Message in a Bag-in-Box - It also works without glass: Bag-in-Box & other alternatives
Authors: Paula Redes Sidore and Stuart Pigott
Planet Wine is on the cusp of a packaging revolution. The idea that good wine comes in a glass bottle with a cork used to go without saying. Beginning in 2000 in the Clare Valley of South Australia, however, the use of screw caps rapidly became the norm for numerous categories of wine. Recent years saw the quiet introduction of light-glass bottles, often unnoticed by consumers. Now bag-in-box and other non-glass packaging are looking set for near-future expansion on a screw-cap type scale. ProWein, the world's largest and most important trade fair for wine and spirits, from 19 to 23 March 2023, is the ideal opportunity to find out about the latest packaging trends.
Why the wine packaging rethink now? For the same reason the switch to renewable energy was accelerated by the war in Ukraine. Producing glass bottles is energy-intensive, so the rising cost of energy has increased the cost of glass wine bottles by 30 Percent to over 100 Percent depending on country. And that’s if there is any availability! The war has also resulted in a major bottle shortage. Exacerbating the problem, many wine producers have taken to hamstering away as much as a full year’s supply of glass. Suddenly, the glass bottle isn’t only a problem because it accounts for a large percentage of a wine producer’s carbon footprint, but also because it now creates a stack of cost and logistical problems.
3-litre bag-in-box reduces CO2 footprint by 84 Percent
When it comes to alternative wine packaging California is pushing the envelope. In moving his 3 entry level wines into bag-in-box, Tablas Creek winemaker Jason Haas in Paso Robles benefitted the consumer as well as the environment “Compared to the packaging required to put wine into four standard 750 ml glass bottles, the carbon footprint of the 3 liter bag-in-box package is 84 Percent less, and the carbon footprint of distributing that package is 60 Percent less.” Additionally, wine in a partially consumed bag-in-box keeps fresh much longer than in an opened glass bottle, plus the package is more compact and lighter in weight. For consumers there’s also a price saving of 15 Percent. Welcome to 21st century wine economics and ergonomics!
The global wine industry’s main argument against rethinking wine packaging has historically been consumer resistance. However, Haas found his own experience to be very different: “The public is more than open they’ve ever been to alternative packaging. The first hurdle, which I assumed would be the biggest one, turned out to be no big deal.” According to Haas, progress would be faster if there was a mobile bag-in-box filler in California, as there already is in Oregon.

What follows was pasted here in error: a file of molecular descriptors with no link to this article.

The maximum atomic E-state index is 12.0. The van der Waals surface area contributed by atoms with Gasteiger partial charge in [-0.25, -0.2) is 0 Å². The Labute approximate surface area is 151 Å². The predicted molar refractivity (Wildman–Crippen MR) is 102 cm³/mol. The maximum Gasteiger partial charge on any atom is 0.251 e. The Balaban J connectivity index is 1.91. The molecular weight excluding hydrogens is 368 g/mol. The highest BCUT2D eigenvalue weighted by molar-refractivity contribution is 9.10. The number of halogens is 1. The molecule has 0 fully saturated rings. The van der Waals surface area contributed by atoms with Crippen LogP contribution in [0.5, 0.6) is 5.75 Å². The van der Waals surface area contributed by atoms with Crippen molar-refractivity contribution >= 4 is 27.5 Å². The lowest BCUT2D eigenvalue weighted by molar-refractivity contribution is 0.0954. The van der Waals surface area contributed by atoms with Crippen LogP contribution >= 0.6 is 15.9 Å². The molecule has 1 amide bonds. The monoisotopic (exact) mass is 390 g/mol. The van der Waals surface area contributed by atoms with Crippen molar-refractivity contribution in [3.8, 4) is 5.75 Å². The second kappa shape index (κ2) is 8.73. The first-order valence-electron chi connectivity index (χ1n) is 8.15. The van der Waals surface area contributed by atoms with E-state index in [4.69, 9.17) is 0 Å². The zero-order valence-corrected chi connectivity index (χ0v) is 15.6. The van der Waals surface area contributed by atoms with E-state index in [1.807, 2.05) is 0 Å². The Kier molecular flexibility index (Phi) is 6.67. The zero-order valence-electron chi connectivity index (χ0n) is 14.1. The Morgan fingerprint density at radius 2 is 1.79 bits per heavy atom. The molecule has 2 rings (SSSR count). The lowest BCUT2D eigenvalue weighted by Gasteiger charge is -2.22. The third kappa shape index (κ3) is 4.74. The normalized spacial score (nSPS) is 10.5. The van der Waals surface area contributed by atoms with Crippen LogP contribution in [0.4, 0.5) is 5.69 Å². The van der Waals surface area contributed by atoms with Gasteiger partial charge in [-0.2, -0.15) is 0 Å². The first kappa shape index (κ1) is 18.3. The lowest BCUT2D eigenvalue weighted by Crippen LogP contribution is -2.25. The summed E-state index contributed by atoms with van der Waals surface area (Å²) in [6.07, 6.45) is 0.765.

Bag-in-box wine is already well established in Scandinavia with high-end German producers like VDP members Dönnhoff (Nahe), Maximin Grünhaus (Mosel), Leitz (Rheingau) and vendors like MEJS – Weinspezialisten (Bergzabern) already on board. Although largely ignored by the media, the range of German wine available in bag-in-box has recently expended as major online retailers like Jacques Weindepot and Rindchen’s Weinkontor have recognized the advantages and a growing market niche. The main suppliers are France and Italy with a wide range of price points and sizes (up to 10 liters). The new format 3-liter bag-in-box is narrow enough to fit in the fridge door, resulting in a larger side area, which has started inspiring package designers.
The 1.5 liter wine pouch – basically the bag without a box around it – is also starting to gain traction in Europe. Wildmark, a joint venture of Katharina Wechsler and Kai Schätzel in Westhofen/Rheinhessen, recently launched an Unfiltered Organic Riesling and an Unfiltered Organic Rosé in this format and Reiner Flick of Weingut Flick in Flörsheim am Main/Rheingau is set to follow shortly. Here there is a roughly 90Percent reduction in the carbon footprint compared with two 75cl glass bottles.
Other alternatives: stainless steel kegs, PET bottles
The move from glass bottles to bag-in-box is actually just the tip of the alternative wine packaging iceberg. During the last couple of years there has been huge growth in wine and wine-based beverages in recyclable aluminum cans in America. Alternatively, much of Europe has chosen to instead embrace wine in stainless steel kegs for on-premise wines by-the-glass sales. Miguel Torres Chile recently introduced its Rio Claro Organic Carmenère red in the Packamama rPET bottle to the Systembolaget Swedish alcohol monopoly. This a flat bottle made from 100 Percent recycled PET, that’s also designed to be recycled. None of this is fundamentally new technology, but it does have to do with a new and much needed openness to alternatives. And both producers and retailers have only just begun to play the ecological and climate change cards in their marketing.
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